The next couple of decades even further screwed up how surfers thought of themselves. In the U.S., a kind of pop surf culture boomed in the ’80s and ’90s that dwarfed anything we saw in the ’50s. Wave pools opened in the Midwest, the Southwest, at DisneyWorld, even in freezing Canada. Terrible shows like Big Wave Dave’s and The New Gidget debuted on primetime TV. Surf companies hawked their merch in malls and department stores. Boardshorts, tank tops, and flip flops rained down upon the non-surfing heartland. Everybody wanted to surf, or at least look like they did. We had a massive identity crisis on our hands. The whole world was in on the surfing secret, forcing panicky surf culture guardians like Sam George to write essays asking, “Is Surfing [still] Hip?” “Oh yeah. Hipper than hip,” was his answer. George was wrong, of course. The right answer was “Who the fuck cares?” But George, and anybody else worried about whether or not surfing still resided at or near the hipness pinnacle, could at least take solace in the fact that surfing’s tether to spirituality remained as strong as ever. There was always the retreat into the mystic tribe of the soul surfer. No matter if the uninitiated mainstream invaded the beau monde of surf culture; we had Mother Ocean on our side, granting us extra-special access to the spiritual VIP lounge. Just look at us surfers—we are riding energy pulses in the ocean out here!
But we’ve been in the saddle of our spiritual and cultural high horses for long enough. Surfing is not the only vehicle for experiencing joy. Nor is it a forum for sorting out political differences. It can’t address race or gender discrimination, and it can’t solve income inequality. Far too many books have been sold that gush about the Zen of surfing, or the Tao of surfing, or whatever eastern religious tie-in you want to make with surfing. Nonsense.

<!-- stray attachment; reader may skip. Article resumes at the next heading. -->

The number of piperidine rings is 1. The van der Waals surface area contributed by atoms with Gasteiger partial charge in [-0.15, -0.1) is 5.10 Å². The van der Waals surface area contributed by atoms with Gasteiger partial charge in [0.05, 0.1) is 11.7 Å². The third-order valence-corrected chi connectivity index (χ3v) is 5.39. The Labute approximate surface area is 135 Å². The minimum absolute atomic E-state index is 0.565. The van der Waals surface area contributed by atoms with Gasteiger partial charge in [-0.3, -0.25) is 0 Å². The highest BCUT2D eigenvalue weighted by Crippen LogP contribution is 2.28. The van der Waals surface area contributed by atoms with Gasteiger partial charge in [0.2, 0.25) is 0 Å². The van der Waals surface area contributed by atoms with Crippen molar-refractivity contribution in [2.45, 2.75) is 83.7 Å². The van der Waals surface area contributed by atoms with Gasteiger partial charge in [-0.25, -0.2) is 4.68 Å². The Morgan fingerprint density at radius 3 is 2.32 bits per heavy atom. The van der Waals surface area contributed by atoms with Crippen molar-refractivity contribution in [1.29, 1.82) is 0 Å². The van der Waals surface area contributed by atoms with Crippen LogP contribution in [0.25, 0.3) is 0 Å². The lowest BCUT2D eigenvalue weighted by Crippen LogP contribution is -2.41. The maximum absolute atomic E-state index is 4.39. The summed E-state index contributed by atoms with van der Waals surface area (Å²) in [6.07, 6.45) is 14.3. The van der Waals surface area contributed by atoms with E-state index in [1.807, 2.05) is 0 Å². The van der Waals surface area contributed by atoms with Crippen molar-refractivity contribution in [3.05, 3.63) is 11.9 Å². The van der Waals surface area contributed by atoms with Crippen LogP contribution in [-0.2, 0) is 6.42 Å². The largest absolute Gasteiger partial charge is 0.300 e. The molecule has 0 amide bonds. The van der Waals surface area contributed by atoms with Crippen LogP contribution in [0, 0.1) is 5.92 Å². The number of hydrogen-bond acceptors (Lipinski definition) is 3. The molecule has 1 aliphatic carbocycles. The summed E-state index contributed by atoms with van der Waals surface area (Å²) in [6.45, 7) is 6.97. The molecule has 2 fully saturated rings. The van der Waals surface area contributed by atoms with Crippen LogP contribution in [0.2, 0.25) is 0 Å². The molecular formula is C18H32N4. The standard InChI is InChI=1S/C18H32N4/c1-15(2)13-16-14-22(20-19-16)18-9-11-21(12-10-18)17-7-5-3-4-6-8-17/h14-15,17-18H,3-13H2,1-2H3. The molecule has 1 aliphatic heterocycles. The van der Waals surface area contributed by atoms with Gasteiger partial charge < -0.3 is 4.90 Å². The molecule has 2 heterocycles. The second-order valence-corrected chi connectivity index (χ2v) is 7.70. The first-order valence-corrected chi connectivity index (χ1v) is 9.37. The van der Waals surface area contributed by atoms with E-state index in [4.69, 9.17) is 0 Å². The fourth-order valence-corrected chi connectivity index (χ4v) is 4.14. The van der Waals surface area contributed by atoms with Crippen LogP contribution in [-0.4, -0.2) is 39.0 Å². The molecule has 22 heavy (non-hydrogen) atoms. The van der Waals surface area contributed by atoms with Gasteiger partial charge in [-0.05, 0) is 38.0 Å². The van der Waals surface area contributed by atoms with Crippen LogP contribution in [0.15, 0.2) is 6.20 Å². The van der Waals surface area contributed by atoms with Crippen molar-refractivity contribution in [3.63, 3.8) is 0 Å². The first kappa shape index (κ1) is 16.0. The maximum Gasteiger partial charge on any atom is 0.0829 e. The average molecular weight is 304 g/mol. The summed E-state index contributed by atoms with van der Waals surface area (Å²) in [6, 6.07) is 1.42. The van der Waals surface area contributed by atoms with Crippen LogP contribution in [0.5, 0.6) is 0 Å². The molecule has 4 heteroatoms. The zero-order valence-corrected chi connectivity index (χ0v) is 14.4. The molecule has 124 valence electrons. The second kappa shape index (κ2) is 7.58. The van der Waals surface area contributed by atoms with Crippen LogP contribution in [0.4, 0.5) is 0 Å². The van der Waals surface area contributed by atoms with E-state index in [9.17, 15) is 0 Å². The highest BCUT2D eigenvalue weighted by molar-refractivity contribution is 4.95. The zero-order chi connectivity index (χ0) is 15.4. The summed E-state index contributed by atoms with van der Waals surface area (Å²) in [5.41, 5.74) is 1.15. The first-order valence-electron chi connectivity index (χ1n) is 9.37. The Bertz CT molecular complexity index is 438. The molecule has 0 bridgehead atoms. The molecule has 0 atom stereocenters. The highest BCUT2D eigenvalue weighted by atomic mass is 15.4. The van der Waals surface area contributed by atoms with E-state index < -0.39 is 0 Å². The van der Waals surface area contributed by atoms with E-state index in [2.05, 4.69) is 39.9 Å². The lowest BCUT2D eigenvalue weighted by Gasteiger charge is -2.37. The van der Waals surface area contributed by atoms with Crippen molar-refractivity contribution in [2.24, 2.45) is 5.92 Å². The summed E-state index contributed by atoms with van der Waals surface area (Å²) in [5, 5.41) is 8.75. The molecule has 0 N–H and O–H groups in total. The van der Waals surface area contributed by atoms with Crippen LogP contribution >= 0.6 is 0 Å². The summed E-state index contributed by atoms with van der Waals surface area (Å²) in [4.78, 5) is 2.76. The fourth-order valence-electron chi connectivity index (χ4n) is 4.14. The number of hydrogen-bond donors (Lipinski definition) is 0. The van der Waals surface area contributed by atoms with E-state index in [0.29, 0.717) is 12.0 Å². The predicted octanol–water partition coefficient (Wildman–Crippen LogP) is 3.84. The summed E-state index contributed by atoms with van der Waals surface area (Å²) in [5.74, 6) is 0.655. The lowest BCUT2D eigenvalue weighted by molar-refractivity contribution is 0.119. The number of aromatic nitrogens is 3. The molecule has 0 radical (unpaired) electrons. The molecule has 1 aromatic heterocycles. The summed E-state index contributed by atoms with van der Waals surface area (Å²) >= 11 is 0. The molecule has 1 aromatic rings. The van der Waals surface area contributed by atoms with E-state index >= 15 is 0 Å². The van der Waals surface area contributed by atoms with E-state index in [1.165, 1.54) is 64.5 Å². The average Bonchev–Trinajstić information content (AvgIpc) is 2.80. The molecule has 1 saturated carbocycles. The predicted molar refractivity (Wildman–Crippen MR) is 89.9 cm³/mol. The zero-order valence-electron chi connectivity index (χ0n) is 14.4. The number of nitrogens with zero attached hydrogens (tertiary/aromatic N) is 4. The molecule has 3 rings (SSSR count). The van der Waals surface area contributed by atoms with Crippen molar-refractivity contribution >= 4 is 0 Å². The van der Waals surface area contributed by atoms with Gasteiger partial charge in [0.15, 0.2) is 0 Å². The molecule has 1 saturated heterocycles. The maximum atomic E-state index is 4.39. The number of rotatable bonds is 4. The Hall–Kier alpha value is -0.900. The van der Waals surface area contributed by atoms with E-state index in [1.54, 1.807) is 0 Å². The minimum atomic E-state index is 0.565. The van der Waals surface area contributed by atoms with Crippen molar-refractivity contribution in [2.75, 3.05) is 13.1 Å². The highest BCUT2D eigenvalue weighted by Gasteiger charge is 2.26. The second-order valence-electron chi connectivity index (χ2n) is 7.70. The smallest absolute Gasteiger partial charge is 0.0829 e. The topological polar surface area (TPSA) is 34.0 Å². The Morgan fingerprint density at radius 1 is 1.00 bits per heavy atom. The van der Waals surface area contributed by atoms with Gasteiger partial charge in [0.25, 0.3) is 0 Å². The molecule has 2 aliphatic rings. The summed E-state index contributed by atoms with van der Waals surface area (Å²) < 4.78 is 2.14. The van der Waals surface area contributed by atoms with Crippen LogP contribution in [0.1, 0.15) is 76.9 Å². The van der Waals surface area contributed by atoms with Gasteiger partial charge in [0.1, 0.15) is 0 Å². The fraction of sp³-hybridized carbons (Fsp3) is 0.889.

Riding waves, in and of itself, isn’t bringing anybody into a direct connection with God, or whatever quasi-mystical force you prefer. We surf because it is addictive, and at times it’s unbelievably fun, but it’s just that: completely useless, aimless fun. We wait for good waves, we paddle out and catch one, surf it to the beach, and turn around to paddle back out again. All riding waves can do is goose up your serotonin, adrenaline, and endorphin levels, while keeping you tan and fit. It also allows entry to the small—relatively speaking—club of people in this world who know how to surf.
Sure, those things are all pretty cool. Yet that doesn’t mean that surfers are privy to anything more spiritual than your average landlocked skateboarder. We don’t hold the key to a special door to the universe that couldn’t be unlocked by a dedicated fly-fisherman. Maybe we’re better at divining the weather and avoiding 9-to-5 jobs than tennis players, but that’s only because we’re victims of fickle combinations of swell, tides, and winds. Surfing sure as hell feels great, but it doesn’t make us great, or connect us to greatness. And that’s just fine. Surfing’s already taken over our entire lives. Let’s not weigh it down with any more significance than it already has.